The International Federation of Journalists (IFJ) has received a formal reply from Hong Kong’s Chief Executive of Hong Kong responding to the call by 58 international media and human rights organisations demanding a stronger stance to defend press freedom in Hong Kong. While the Office of the Chief Executive affirmed its commitment to press freedom in its letter to the IFJ, it failed to give any concrete plan of action to put this commitment into effect nor did it respond directly to the series of incidents highlighted by the IFJ.
The IFJ recently catalogued a series of press freedom violations incidents in Hong Kong between June 2013 and February 2014. On March 7, the IFJ and its affiliate the Hong Kong Journalists Association (HKJA) initiated a global campaign through IFEX, the global network for defending and promoting free expression, calling on the Chief Executive to act immediately to defend press freedom. In just three days, 56 international media and human rights organizations cosigned the letter. The signatories included Reporters without Boarders, Freedom House, the Committee to Protect Journalists, the World Association of Newspapers and News Publishers and the World Press Freedom Committee (see full list here).
The Office of the Chief Executive responded on March 25, confirming that the Government sees freedom of the press as a fundamental right of the people of Hong Kong.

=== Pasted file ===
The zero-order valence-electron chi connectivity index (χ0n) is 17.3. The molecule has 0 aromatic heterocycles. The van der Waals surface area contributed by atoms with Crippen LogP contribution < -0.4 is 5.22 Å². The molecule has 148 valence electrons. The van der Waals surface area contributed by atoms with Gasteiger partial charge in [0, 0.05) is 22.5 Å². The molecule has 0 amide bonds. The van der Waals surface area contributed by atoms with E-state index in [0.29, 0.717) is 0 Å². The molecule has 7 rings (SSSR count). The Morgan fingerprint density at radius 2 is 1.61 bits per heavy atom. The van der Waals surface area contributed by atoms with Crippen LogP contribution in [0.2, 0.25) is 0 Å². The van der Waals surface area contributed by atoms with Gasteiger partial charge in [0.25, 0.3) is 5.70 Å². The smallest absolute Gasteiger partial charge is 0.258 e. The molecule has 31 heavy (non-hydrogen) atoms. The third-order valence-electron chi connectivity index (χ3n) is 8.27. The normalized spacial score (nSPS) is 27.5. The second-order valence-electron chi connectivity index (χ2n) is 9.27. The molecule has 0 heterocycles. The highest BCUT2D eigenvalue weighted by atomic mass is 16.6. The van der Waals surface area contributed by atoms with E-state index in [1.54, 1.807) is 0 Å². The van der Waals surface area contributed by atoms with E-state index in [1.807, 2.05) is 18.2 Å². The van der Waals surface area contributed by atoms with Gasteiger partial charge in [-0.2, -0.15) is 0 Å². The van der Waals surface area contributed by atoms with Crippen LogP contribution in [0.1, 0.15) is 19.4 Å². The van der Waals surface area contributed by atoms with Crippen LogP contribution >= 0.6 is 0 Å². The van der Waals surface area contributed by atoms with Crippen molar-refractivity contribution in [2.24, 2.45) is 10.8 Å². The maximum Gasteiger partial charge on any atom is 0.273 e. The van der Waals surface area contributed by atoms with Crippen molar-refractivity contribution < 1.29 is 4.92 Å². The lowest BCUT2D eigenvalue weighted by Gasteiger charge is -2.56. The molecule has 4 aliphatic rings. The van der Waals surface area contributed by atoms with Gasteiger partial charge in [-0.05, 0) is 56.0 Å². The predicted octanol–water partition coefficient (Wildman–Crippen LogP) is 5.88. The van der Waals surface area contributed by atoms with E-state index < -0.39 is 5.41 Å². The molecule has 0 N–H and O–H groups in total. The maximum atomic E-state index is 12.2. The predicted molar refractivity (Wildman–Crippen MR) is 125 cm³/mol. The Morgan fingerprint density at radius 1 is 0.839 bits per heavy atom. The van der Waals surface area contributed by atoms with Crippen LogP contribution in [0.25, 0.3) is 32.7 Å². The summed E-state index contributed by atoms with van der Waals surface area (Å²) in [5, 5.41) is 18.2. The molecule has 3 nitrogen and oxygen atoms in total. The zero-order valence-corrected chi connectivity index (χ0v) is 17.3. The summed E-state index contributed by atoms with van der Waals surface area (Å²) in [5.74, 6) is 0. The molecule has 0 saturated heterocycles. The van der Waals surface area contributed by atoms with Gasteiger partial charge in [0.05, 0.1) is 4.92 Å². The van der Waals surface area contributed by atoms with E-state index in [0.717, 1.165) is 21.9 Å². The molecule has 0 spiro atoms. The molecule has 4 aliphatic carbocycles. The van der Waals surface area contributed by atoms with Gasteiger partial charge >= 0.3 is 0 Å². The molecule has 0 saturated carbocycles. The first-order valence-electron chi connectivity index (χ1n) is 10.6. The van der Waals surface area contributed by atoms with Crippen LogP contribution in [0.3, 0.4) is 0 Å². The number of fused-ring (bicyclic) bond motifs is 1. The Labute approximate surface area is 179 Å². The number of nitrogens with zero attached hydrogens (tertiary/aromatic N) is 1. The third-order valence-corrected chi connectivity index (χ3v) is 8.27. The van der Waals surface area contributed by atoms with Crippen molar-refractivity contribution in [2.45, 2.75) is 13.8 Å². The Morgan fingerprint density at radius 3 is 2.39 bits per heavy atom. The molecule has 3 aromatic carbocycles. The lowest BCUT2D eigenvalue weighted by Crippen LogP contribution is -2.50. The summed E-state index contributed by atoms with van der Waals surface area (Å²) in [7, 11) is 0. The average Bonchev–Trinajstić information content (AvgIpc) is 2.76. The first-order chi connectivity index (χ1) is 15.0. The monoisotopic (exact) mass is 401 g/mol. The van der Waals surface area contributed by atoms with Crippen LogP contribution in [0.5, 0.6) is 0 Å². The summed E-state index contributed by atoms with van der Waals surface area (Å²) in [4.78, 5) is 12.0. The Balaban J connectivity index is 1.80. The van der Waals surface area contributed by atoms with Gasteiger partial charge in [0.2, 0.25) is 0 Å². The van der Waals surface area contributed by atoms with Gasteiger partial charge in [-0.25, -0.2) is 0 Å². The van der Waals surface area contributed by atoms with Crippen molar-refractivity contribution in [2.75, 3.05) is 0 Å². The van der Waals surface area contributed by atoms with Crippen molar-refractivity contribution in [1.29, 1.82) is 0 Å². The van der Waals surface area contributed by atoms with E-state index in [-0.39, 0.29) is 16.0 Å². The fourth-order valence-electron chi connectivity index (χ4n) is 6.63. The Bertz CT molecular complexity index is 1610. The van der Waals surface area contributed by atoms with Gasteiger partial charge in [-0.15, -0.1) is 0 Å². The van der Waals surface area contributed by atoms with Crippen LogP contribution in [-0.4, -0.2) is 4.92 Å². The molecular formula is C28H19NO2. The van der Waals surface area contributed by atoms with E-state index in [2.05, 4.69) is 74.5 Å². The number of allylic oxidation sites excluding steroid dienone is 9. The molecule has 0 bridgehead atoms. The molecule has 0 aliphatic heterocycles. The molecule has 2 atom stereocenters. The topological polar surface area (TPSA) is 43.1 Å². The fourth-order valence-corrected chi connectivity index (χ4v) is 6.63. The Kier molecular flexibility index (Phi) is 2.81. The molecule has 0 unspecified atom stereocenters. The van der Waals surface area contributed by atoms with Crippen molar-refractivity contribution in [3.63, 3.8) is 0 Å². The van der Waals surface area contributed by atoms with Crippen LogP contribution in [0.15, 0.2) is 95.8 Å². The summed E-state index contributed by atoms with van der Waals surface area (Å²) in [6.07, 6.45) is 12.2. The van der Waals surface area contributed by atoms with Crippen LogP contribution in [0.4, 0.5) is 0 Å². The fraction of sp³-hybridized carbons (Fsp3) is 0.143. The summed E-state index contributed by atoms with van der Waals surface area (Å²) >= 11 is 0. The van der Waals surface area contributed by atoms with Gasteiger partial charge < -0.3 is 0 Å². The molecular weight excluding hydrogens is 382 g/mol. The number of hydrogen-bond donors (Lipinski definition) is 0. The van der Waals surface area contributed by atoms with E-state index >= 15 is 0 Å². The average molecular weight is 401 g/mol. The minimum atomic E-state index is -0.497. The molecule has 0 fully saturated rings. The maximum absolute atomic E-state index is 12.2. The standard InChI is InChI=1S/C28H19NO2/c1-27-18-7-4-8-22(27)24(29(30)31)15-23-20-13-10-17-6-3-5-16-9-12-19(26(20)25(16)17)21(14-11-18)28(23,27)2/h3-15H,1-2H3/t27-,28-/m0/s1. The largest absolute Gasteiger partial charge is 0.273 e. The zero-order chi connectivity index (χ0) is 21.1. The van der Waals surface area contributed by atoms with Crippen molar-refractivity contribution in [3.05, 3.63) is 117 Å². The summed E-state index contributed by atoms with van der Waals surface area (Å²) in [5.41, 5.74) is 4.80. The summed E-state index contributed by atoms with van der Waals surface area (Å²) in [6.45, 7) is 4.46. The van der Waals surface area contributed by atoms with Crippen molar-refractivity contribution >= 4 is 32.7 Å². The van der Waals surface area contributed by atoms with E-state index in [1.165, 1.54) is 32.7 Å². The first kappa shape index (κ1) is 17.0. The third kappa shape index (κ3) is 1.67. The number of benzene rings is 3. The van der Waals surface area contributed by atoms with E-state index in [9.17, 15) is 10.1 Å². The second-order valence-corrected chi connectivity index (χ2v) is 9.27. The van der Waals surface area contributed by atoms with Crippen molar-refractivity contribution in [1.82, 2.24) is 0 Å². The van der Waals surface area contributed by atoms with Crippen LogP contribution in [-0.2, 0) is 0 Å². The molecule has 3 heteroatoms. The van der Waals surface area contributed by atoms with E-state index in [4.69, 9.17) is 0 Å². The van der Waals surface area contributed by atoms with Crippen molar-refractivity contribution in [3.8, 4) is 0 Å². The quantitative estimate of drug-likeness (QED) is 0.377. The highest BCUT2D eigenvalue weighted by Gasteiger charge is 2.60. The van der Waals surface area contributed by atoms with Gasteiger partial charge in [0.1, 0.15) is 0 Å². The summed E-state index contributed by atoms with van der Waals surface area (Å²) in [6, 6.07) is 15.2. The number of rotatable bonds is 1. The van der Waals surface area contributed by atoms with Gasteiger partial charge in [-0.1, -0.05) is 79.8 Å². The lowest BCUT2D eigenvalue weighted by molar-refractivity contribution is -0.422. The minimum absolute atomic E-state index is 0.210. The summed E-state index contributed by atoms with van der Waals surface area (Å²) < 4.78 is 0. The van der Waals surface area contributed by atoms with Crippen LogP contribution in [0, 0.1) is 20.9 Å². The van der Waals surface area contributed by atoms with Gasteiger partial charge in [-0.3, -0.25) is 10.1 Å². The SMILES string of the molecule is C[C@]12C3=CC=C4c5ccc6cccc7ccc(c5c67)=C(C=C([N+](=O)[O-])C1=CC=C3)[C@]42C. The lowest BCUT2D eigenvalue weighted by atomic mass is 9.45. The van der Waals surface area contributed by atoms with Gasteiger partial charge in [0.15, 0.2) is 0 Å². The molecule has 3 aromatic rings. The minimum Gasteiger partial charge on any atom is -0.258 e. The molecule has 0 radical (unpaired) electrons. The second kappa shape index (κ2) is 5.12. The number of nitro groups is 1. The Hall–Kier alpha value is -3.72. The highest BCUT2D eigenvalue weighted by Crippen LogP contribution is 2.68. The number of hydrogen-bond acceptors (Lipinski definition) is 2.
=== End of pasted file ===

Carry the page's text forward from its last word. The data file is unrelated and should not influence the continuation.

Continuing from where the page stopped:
The Office said: “The Government is firmly committed to protecting freedom of the press. It is a fundamental right guaranteed under the Basic Law of the Hong Kong Special Administrative Region, and an important core value underlying Hong Kong’s success and continued prosperity. Our aim is to maintain an environment conducive to the operation of a free and active press”.
The Office said police acted swiftly in arresting a number of suspects in relation to the meat cleaver attack on Kevin Lau, former chief editor of Ming Pao newspaper on February 23. It also said the Law Reform Commission had now embarked on a comprehensive comparative study of freedom of information laws in overseas jurisdictions – in direct response to the HKJA’s demand that the CEO stand by his commitment to bring these laws in.
The IFJ said: “We are pleased to receive the response of the Office of the Chief Executive and hear the Office’s commitment to ‘no tolerance’ towards violence. However, the Office did not set out any concrete plans and did not state publicly to Hong Kong citizens that it will defend press freedom, particularly in relation to the two suspects in the Kevin Lau case, who have accused Hong Kong police of extracting their confessions under duress. There are serious cases of press freedom violations where investigation has been inadequately conducted and no prosecutions have been secured.
“The IFJ and our affiliate the Hong Kong Journalists Association call on the Chief Executive to take the next step to seriously set out a concrete schedule for enacting freedom of information legislation, instead of repeating the same rhetoric that has been delivered in the past.”
For further information contact IFJ Asia-Pacific on +61 2 9333 0950
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